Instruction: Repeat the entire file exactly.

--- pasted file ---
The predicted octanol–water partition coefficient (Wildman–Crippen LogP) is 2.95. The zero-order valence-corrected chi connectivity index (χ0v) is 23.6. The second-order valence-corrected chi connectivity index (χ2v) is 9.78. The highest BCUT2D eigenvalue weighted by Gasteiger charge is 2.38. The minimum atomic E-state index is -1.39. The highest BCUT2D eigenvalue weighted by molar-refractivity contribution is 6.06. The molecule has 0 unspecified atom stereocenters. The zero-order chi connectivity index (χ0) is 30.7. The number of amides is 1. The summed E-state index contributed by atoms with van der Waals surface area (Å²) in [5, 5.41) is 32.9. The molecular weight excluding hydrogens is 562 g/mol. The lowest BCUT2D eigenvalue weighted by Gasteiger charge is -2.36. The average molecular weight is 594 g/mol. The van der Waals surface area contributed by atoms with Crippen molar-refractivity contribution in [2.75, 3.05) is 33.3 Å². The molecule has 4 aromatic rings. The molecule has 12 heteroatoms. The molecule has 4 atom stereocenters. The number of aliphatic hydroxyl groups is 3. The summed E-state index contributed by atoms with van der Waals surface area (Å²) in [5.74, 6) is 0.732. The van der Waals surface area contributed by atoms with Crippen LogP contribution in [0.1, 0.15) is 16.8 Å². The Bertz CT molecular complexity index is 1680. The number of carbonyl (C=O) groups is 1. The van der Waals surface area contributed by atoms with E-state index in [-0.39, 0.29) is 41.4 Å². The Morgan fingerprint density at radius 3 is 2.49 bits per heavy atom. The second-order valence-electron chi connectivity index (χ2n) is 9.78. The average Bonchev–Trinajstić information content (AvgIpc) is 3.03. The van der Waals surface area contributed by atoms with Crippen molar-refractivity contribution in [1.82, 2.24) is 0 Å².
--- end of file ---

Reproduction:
The predicted octanol–water partition coefficient (Wildman–Crippen LogP) is 2.95. The zero-order valence-corrected chi connectivity index (χ0v) is 23.6. The second-order valence-corrected chi connectivity index (χ2v) is 9.78. The highest BCUT2D eigenvalue weighted by Gasteiger charge is 2.38. The minimum atomic E-state index is -1.39. The highest BCUT2D eigenvalue weighted by molar-refractivity contribution is 6.06. The molecule has 0 unspecified atom stereocenters. The zero-order chi connectivity index (χ0) is 30.7. The number of amides is 1. The summed E-state index contributed by atoms with van der Waals surface area (Å²) in [5, 5.41) is 32.9. The molecular weight excluding hydrogens is 562 g/mol. The lowest BCUT2D eigenvalue weighted by Gasteiger charge is -2.36. The average molecular weight is 594 g/mol. The van der Waals surface area contributed by atoms with Crippen molar-refractivity contribution in [2.75, 3.05) is 33.3 Å². The molecule has 4 aromatic rings. The molecule has 12 heteroatoms. The molecule has 4 atom stereocenters. The number of aliphatic hydroxyl groups is 3. The summed E-state index contributed by atoms with van der Waals surface area (Å²) in [5.74, 6) is 0.732. The van der Waals surface area contributed by atoms with Crippen LogP contribution in [0.1, 0.15) is 16.8 Å². The Bertz CT molecular complexity index is 1680. The number of carbonyl (C=O) groups is 1. The van der Waals surface area contributed by atoms with E-state index in [-0.39, 0.29) is 41.4 Å². The Morgan fingerprint density at radius 3 is 2.49 bits per heavy atom. The second-order valence-electron chi connectivity index (χ2n) is 9.78. The average Bonchev–Trinajstić information content (AvgIpc) is 3.03. The van der Waals surface area contributed by atoms with Crippen molar-refractivity contribution in [1.82, 2.24) is 0 Å².